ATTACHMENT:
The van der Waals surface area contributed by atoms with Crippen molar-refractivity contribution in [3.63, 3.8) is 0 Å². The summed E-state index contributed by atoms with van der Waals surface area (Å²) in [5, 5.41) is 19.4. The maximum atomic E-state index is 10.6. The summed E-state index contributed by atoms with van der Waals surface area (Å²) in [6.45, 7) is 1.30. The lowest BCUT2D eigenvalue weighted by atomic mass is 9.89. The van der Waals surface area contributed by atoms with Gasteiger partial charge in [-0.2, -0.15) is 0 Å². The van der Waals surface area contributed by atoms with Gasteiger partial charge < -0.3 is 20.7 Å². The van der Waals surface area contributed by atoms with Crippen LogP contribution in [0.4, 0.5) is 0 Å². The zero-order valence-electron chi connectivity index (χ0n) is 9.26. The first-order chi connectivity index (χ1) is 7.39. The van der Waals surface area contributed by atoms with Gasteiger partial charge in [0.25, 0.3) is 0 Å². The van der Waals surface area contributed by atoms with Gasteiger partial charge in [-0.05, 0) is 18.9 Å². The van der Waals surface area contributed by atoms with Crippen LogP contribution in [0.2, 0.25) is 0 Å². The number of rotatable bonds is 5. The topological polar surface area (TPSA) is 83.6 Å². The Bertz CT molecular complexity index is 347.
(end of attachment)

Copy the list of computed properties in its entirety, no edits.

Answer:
The van der Waals surface area contributed by atoms with Crippen molar-refractivity contribution in [3.63, 3.8) is 0 Å². The summed E-state index contributed by atoms with van der Waals surface area (Å²) in [5, 5.41) is 19.4. The maximum atomic E-state index is 10.6. The summed E-state index contributed by atoms with van der Waals surface area (Å²) in [6.45, 7) is 1.30. The lowest BCUT2D eigenvalue weighted by atomic mass is 9.89. The van der Waals surface area contributed by atoms with Gasteiger partial charge in [-0.2, -0.15) is 0 Å². The van der Waals surface area contributed by atoms with Gasteiger partial charge < -0.3 is 20.7 Å². The van der Waals surface area contributed by atoms with Crippen LogP contribution in [0.4, 0.5) is 0 Å². The zero-order valence-electron chi connectivity index (χ0n) is 9.26. The first-order chi connectivity index (χ1) is 7.39. The van der Waals surface area contributed by atoms with Gasteiger partial charge in [0.25, 0.3) is 0 Å². The van der Waals surface area contributed by atoms with Gasteiger partial charge in [-0.05, 0) is 18.9 Å². The van der Waals surface area contributed by atoms with Crippen LogP contribution in [0.2, 0.25) is 0 Å². The number of rotatable bonds is 5. The topological polar surface area (TPSA) is 83.6 Å². The Bertz CT molecular complexity index is 347.